The fellow told me that he was fixing motorcycles and plumbing to make ends meet. Printing and design were no longer worth the effort to do right when people were easily satisfied with stuff coming out of small shops on every galli. So he was liquidating everything and thinking of what to do. I kept on trying to talk him into using the print shop as a base to teach the younger generation the old trade, lest it be lost.
I had a kid who was sent to me a couple of years ago. His father was a bus mechanic at a yard somewhere. He had done his BFA from the institute of music and fine arts, and his teacher told him that coming to meet me would do him good. I couldn't teach him anything, but we stayed in touch. He got into NID Ahmadabad. They asked for 6.5 lakh. He couldn’t afford it. Tried next year too. Same story. The last I heard, he is trying to drum up some collateral for a loan. I would have helped him, but then...
From talking to him, it was obvious to me that here was a thinking man, deeply sensitive to the goings on of the culture and the arts. He also talked to me in Dogri, so I figure that I liked him because of that too.
As I was on my way back from his place in the local bus, I was reminded of this one person who was a constant sight in my youth in Jammu. Bald on top, long shoulder length hair on the side, tall, lanky, cadaverous, hooked nose, bright eyes, beard and mustache. Always sat at the news paper shop near the parade grounds. This time, I didn't see him. I went to my usual chai shop and asked the kid who served me about the guy who I always saw and never got to know. He had died sometime in the last 6 years I was gone.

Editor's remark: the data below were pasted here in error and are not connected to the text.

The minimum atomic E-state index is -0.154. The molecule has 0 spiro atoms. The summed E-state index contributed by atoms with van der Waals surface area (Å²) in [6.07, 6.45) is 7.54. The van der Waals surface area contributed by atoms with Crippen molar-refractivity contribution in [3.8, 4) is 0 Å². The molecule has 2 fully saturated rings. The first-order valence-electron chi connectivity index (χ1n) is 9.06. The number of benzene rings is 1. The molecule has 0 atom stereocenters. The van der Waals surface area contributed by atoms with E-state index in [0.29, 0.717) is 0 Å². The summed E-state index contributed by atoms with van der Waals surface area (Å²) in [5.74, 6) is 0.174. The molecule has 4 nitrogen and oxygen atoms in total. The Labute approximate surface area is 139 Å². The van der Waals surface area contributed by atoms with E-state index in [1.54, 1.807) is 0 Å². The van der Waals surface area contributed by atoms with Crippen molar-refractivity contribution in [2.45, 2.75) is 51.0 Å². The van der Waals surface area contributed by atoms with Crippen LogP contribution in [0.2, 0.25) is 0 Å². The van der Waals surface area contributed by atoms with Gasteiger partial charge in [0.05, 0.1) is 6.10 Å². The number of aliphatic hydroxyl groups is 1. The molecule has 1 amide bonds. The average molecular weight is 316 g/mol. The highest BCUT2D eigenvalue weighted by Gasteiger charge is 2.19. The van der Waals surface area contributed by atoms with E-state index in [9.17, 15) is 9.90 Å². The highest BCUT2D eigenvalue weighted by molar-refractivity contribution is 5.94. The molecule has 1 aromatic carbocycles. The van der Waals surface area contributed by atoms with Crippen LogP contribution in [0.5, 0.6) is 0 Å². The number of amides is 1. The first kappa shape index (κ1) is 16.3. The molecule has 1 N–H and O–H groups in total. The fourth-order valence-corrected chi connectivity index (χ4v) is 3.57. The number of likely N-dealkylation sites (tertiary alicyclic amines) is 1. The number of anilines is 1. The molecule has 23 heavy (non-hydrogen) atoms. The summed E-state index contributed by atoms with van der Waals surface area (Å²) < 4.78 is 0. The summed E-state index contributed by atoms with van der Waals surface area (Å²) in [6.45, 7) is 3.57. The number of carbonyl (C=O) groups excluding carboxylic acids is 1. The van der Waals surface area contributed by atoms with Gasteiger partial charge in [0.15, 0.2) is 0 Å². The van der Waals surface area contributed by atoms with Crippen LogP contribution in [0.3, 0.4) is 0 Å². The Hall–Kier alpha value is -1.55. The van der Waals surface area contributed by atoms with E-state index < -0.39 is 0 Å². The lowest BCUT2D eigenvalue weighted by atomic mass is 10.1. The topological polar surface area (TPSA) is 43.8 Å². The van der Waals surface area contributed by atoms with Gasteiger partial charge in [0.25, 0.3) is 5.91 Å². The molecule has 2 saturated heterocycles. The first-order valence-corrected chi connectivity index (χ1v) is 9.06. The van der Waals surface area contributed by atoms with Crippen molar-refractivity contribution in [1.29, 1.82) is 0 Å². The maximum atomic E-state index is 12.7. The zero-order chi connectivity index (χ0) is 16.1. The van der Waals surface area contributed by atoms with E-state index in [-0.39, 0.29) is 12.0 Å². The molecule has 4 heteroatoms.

As I sat reading the newspaper from the day before and drinking chai, as is the way of things, a friend from my theater days popped in, Chai shops are the last bastion of the gainfully unemployed and the terminally lazy, and one is wont to always run into people one knows, as is the way of things. Over chai and navy cuts, we started talking about the changes since I had left town last. I asked him about the lanky fellow. He was an MA in English literature from the 70's. He maintained that the last pure thing Indians had written was the Ramayana and the Mahabharata. Everything else written by Indians was a product not of the Indian voice but of a mixed voice. Mughal, British, German. He wasn't against literature of the mixed people, but he maintained that Indians are only fit for telling and retelling the same stories over and over in multiple iterations. Never anything new. Disillusioned, he remained to the end of days, sitting on the same chair outside the news paper shop near the parade grounds, reading the news paper. And then he was gone.